Our Stand (89) –
The basic needs of human: food, clothing and shelter. Housing is one of the best indicators of a person`s standard of living and his/her place in the society. Nelson Mandela once said about his house in Orlando west, Soweto “(It was the opposite of grand, but it was my first true home of my own and I was mightily proud. A man is not a man until he has a house of his own)”.
Like food and clothing, housing ranks first among the three (3) basic human needs. Its availability is very crucial to the welfare of every human. The performance of the housing sector is one of the yardsticks by which the health of a Nation is measured. Housing markets and housing construction in various economics have served as an engine of growth. The housing sector has typically played a leading role in the process of economic recovery from depression, the housing sector from time to time increases the GDP of any nation when planned in a good way. Housing creates employment especially for unskilled labor.
The construction and house building industries have both constituted of “port of entry” to urban labor market. Grimes in 1976 showed that an investment in housing programs especially low-income housing is critical because it has the potential to draw large amount of unused or underused labor into production. Grimes further observed that housing construction in developing countries could be used as a strategy to absorb slack in investment and employment. In most developed economies, the housing sector is seen as an important sector for stimulating economic growth. In Nigeria access to affordable housing has largely remained an unfilled dream among majority of the citizens especially the middle and lower class of the society.
The issues of housing deficit have been growing from bad to worse and successive governments from the time we gain independence 63 years ago have been grappling with these problems till date. The right to adequate housing that is safe, secure, health availability and inexpensive is enshrined in the Habitat Agenda with the aim of providing adequate shelter for all (Housing is human rights). According to prison Housing company (2010), there are about 10.7 million houses in Nigeria and recently the Vice President of Nigeria, Kassim Shettima in assurance to Nigerians has posted saying, “Nigeria has a deficit of 28 million houses and the government will need ₦21tn to meet our housing needs”. How would this be realizable as Nigeria celebrates her 63rd anniversary irrespective of the policies, organizations and regulations which the government has put in place since independence in 1960.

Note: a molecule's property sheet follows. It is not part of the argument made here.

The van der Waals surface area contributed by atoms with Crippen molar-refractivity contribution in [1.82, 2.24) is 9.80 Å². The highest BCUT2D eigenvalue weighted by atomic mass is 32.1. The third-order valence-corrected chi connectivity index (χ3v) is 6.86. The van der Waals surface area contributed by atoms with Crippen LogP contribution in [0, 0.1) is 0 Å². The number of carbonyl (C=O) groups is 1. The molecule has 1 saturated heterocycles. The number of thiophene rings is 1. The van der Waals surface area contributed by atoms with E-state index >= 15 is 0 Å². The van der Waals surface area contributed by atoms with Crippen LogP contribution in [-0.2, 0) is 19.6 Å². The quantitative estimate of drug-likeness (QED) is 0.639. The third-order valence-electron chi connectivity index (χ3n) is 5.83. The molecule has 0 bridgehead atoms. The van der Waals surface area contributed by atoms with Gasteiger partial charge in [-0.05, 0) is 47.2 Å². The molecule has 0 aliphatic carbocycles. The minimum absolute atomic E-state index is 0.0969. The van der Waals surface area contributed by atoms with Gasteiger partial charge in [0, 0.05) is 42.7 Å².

There is still a shortage of housing especially for the low-income families in the society. The Federal Mortgage Bank of Nigeria (FMBN) which is responsible for the provision of mortgages to low-income earnings through the National Housing Fund (NFH) has operational and capability restraints that limit its efficiency. With this, the few low-income earnings who own their houses usually obtain land and build incremental with their funds through co-operatives while the high–income house owners buy with money or mortgage finance, usually pay back over a maximum period of ten years. A major shortcoming has been with ownership rights under the land use Act 1978, which confers ownership of all lands to Governors of each state and is substantial restrictions to housing and housing investment in Nigeria. Some of the critical issues affecting housing in Nigeria include: inadequate access to finance, slow administration procedure and the high cost of land registration and titling. Other reasons for the glaring deficit in affordable houses in Nigeria was attributed to some of the following factors: lack of expertise, uncertainties in housing policies, inadequate funding, poor motivation for relevant instructions agencies, political will and selfish gains of some key stakeholders in the sector. The Economic Recovery and Growth Plan (ERCG) introduced by the Federal Government (2017-2020) proposed the setting-up of Family Homes Fund (FHF), which is to address Housing Deficit in Nigeria is designed to stimulate the construction sector while improving access to social housing. The main aim & objectives are to overcome critical constraints in the construction and real estate sectors and increase the availability of financing for the construction industry. As we celebrate our anniversary of 63 years as a Nation is time for the government to come up with a strategy and good Housing Policies that would provide housing for all and vision for the country.
We in viewpoint housing media wish you a happy anniversary.